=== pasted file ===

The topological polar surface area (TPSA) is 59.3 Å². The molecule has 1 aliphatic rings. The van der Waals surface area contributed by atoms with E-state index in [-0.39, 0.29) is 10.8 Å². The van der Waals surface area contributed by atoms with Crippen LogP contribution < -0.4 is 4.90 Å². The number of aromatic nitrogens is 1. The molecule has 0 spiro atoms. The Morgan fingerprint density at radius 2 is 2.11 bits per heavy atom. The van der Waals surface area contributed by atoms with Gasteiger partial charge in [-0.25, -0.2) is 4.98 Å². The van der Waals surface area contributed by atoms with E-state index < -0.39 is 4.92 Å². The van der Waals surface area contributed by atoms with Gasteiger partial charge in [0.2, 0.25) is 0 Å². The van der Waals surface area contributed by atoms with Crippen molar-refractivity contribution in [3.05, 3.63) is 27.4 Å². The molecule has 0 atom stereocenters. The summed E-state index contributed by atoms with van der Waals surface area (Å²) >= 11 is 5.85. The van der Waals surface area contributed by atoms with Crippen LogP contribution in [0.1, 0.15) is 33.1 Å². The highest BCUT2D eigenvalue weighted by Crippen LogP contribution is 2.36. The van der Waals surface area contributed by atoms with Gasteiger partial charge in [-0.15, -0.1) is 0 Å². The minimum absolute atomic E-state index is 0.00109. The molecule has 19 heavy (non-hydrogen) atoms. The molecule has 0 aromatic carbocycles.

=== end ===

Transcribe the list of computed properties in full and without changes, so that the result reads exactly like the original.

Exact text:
The topological polar surface area (TPSA) is 59.3 Å². The molecule has 1 aliphatic rings. The van der Waals surface area contributed by atoms with E-state index in [-0.39, 0.29) is 10.8 Å². The van der Waals surface area contributed by atoms with Crippen LogP contribution < -0.4 is 4.90 Å². The number of aromatic nitrogens is 1. The molecule has 0 spiro atoms. The Morgan fingerprint density at radius 2 is 2.11 bits per heavy atom. The van der Waals surface area contributed by atoms with Gasteiger partial charge in [-0.25, -0.2) is 4.98 Å². The van der Waals surface area contributed by atoms with E-state index < -0.39 is 4.92 Å². The van der Waals surface area contributed by atoms with Gasteiger partial charge in [0.2, 0.25) is 0 Å². The van der Waals surface area contributed by atoms with Crippen molar-refractivity contribution in [3.05, 3.63) is 27.4 Å². The molecule has 0 atom stereocenters. The summed E-state index contributed by atoms with van der Waals surface area (Å²) >= 11 is 5.85. The van der Waals surface area contributed by atoms with Crippen LogP contribution in [0.1, 0.15) is 33.1 Å². The highest BCUT2D eigenvalue weighted by Crippen LogP contribution is 2.36. The van der Waals surface area contributed by atoms with Gasteiger partial charge in [-0.15, -0.1) is 0 Å². The minimum absolute atomic E-state index is 0.00109. The molecule has 19 heavy (non-hydrogen) atoms. The molecule has 0 aromatic carbocycles.